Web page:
If you’ve read my review of Batman: The Long Halloween, then you know it’s no secret that I absolutely adore Jeph Loeb and Tim Sale. In my eyes, they’ve never put out a less than stellar book and the creative team are some of the best in the industry.
Teaming up once more they continue their colour signature series with Spider-Man at the helm.
Throughout this review, I will be dissecting Spider-Man: Blue from beginning to end to let you know whether it’s worth picking up. There will be heavy spoilers so it may be worth skipping to the score and coming back to this review at a later date if you want to remain unspoiled.
With that out the way, let’s dive into Spider-Man: Blue!
‘The Story Of How We Fell In Love’
Told mainly in flashback, Spider-Man: Blue recants the story of how Peter Parker and Gwen Stacy fell in love. Tonally tragic due to the circumstances that caused Stacy’s demise, the book is somber throughout and this dower tone instantly grabbed me and reminded me of all the loved ones I’d lost. It’s completely relatable even if the events themselves are supernatural and Loeb should be applauded for his ability to make the extraordinary seem ordinary.
After seemingly defeating The Green Goblin once and for all in the book’s opener, Parker meets Stacy at a hospital when visiting the injured Norman Osborne. Their first date is a blast and the feeling of two star-crossed lovers leaps off the pages reminding me of what it was like to be young without a care in the world.
Told simply, it’s exhilarating to see someone at the height of happiness and whilst we know deep down that this can’t last for the young web-head it’s still a joy to read which instantly elevates the book above most from the introduction alone.
A Day In The Life Of…
What the book does best is that it chronicles Peter trying to balance both aspects of his life. On one hand, he struggles with money and his love life with Gwen and on the other, he struggles with the criminal onslaught that New York is known for. It’s a fascinating insight to what it must be like to take the law into your own hands and also allows the book to be perfectly paced in terms of bouncing between huge action set pieces and the more mundane. Both aspects compliment one another perfectly and I loved watching Peter whizzing about the city on a motorbike on one page and battling the Rhino on the next.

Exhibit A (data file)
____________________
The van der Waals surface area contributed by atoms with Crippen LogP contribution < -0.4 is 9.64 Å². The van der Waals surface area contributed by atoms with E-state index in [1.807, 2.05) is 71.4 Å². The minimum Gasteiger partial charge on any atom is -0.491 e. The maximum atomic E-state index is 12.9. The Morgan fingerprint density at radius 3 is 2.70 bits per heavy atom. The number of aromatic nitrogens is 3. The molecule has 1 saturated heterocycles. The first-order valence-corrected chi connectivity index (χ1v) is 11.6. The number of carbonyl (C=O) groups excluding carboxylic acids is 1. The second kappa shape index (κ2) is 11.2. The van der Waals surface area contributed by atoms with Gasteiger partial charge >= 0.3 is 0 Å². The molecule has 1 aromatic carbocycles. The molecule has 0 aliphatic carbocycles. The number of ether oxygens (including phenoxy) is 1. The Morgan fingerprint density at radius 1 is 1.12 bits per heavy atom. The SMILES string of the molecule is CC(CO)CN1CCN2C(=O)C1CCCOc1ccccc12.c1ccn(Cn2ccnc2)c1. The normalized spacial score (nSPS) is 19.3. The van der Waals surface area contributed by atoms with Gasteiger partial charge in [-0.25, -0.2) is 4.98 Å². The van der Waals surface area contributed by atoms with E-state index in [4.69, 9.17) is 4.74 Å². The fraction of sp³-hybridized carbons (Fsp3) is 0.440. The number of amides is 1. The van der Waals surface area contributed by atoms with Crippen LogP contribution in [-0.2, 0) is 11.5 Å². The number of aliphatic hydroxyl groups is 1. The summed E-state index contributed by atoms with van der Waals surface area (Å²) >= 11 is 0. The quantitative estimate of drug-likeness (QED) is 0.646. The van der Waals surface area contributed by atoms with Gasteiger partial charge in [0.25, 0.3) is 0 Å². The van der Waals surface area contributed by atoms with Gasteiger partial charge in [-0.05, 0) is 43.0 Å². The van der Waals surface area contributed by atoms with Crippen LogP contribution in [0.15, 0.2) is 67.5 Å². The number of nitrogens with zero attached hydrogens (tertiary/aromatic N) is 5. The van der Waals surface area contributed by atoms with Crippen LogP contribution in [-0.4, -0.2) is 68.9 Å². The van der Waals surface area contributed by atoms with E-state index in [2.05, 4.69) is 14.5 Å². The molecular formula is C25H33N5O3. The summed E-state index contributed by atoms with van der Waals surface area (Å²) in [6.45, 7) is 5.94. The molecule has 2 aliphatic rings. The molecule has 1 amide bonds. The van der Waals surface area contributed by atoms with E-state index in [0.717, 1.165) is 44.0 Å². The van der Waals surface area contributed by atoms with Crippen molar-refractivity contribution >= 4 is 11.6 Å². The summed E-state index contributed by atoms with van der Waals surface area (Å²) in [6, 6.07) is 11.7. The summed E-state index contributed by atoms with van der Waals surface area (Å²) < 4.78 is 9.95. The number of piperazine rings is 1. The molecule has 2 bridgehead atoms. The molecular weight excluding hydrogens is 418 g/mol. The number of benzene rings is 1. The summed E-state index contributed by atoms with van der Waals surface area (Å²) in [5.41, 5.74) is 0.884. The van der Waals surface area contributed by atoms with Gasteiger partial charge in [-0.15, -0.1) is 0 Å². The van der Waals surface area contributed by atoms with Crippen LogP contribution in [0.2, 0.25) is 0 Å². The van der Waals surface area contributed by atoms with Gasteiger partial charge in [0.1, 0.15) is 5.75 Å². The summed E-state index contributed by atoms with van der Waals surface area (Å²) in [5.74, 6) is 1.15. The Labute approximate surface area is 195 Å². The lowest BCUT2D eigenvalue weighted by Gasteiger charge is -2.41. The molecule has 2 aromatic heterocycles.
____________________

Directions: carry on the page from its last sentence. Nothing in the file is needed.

What the story excels in is painting out the complicated life of Peter Parker and it’s something that keeps the plot moving at city swinging speed.
‘You just hit the jackpot’
Life doesn’t get any simpler when Mary Jane Watson arrives on the scene and she creates a love square between herself, Peter, Gwen and Harry Osborne. In hindsight, we know how this will turn out of Loeb and Sale still do an expert job in keeping the rote love story fresh and invigorating.
One of the most interesting character arcs is that of Flash Thompson’s. Originally a school bully, throughout the book we see him turn into an upstanding citizen due to the inspiration of Spider-Man. It showcases how the Web Heads drive for good often outshines all of the negative press around him and this obviously reflects into Peter’s personal life as well.
Gwen and MJ slowly become obsessed over the character and it’s interesting watching the two battle back and forth for his affection.
The story all comes to a head with Kraven The Hunter invading a party that Peter and Harry Osborne are throwing and whilst it feels slightly underwhelming the true story was never in the action. The drama in the final chapter and sentiment that Peter uses when thinking about Gwen and all the good times that he had with her far override the disappointing villain reveal. It may bring a tear to your eye reading Peter’s final thought on their romance but that speaks volumes to just how deeply Spider-Man Blue has the potential to affect those who pick it up.
Spider-Man: Blue continues the consistency that Loeb and Sale are known for and is a standout Spidey story that beautifully encapsulates the characters rich history and redrafts it in a New and exciting way.
This book is a classic and should be required reading for all fans of the Web Head.
Brilliant from beginning to end it gets a…